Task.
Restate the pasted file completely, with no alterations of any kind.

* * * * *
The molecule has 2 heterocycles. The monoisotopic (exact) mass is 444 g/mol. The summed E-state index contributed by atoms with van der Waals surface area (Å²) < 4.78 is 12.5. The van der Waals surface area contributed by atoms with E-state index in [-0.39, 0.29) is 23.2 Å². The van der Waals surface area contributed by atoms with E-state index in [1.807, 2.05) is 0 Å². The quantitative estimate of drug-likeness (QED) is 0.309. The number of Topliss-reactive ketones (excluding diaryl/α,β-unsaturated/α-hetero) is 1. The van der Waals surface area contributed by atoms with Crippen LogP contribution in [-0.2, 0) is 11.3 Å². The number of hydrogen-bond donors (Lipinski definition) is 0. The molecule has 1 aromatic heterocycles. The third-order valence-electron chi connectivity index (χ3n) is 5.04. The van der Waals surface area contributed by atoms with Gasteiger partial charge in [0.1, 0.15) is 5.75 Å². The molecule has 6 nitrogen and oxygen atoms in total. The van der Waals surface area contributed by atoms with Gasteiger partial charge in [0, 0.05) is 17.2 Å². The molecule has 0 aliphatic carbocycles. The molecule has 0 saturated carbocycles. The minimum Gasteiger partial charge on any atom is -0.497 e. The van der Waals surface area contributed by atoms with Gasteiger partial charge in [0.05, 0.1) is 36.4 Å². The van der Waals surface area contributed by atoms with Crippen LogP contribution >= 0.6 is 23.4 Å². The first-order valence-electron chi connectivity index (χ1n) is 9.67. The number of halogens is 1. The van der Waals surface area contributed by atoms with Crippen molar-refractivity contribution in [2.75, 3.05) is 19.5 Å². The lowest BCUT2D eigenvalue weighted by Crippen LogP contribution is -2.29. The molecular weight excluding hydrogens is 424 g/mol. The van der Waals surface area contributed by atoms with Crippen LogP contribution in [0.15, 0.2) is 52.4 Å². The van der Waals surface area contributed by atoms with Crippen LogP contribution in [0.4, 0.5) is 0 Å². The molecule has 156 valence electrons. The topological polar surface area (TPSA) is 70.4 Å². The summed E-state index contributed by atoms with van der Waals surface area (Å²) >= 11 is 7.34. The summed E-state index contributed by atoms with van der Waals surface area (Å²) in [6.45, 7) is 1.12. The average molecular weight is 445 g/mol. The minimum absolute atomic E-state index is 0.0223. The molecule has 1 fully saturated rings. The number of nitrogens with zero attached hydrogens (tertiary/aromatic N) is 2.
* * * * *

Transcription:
The molecule has 2 heterocycles. The monoisotopic (exact) mass is 444 g/mol. The summed E-state index contributed by atoms with van der Waals surface area (Å²) < 4.78 is 12.5. The van der Waals surface area contributed by atoms with E-state index in [-0.39, 0.29) is 23.2 Å². The van der Waals surface area contributed by atoms with E-state index in [1.807, 2.05) is 0 Å². The quantitative estimate of drug-likeness (QED) is 0.309. The number of Topliss-reactive ketones (excluding diaryl/α,β-unsaturated/α-hetero) is 1. The van der Waals surface area contributed by atoms with Crippen LogP contribution in [-0.2, 0) is 11.3 Å². The number of hydrogen-bond donors (Lipinski definition) is 0. The molecule has 1 aromatic heterocycles. The third-order valence-electron chi connectivity index (χ3n) is 5.04. The van der Waals surface area contributed by atoms with Gasteiger partial charge in [0.1, 0.15) is 5.75 Å². The molecule has 6 nitrogen and oxygen atoms in total. The van der Waals surface area contributed by atoms with Gasteiger partial charge in [0, 0.05) is 17.2 Å². The molecule has 0 aliphatic carbocycles. The molecule has 0 saturated carbocycles. The minimum Gasteiger partial charge on any atom is -0.497 e. The van der Waals surface area contributed by atoms with Gasteiger partial charge in [0.05, 0.1) is 36.4 Å². The van der Waals surface area contributed by atoms with Crippen LogP contribution >= 0.6 is 23.4 Å². The first-order valence-electron chi connectivity index (χ1n) is 9.67. The number of halogens is 1. The van der Waals surface area contributed by atoms with Crippen molar-refractivity contribution in [2.75, 3.05) is 19.5 Å². The lowest BCUT2D eigenvalue weighted by Crippen LogP contribution is -2.29. The molecular weight excluding hydrogens is 424 g/mol. The van der Waals surface area contributed by atoms with Crippen LogP contribution in [0.15, 0.2) is 52.4 Å². The van der Waals surface area contributed by atoms with Crippen LogP contribution in [0.4, 0.5) is 0 Å². The molecule has 156 valence electrons. The topological polar surface area (TPSA) is 70.4 Å². The summed E-state index contributed by atoms with van der Waals surface area (Å²) >= 11 is 7.34. The summed E-state index contributed by atoms with van der Waals surface area (Å²) in [6.45, 7) is 1.12. The average molecular weight is 445 g/mol. The minimum absolute atomic E-state index is 0.0223. The molecule has 1 fully saturated rings. The number of nitrogens with zero attached hydrogens (tertiary/aromatic N) is 2.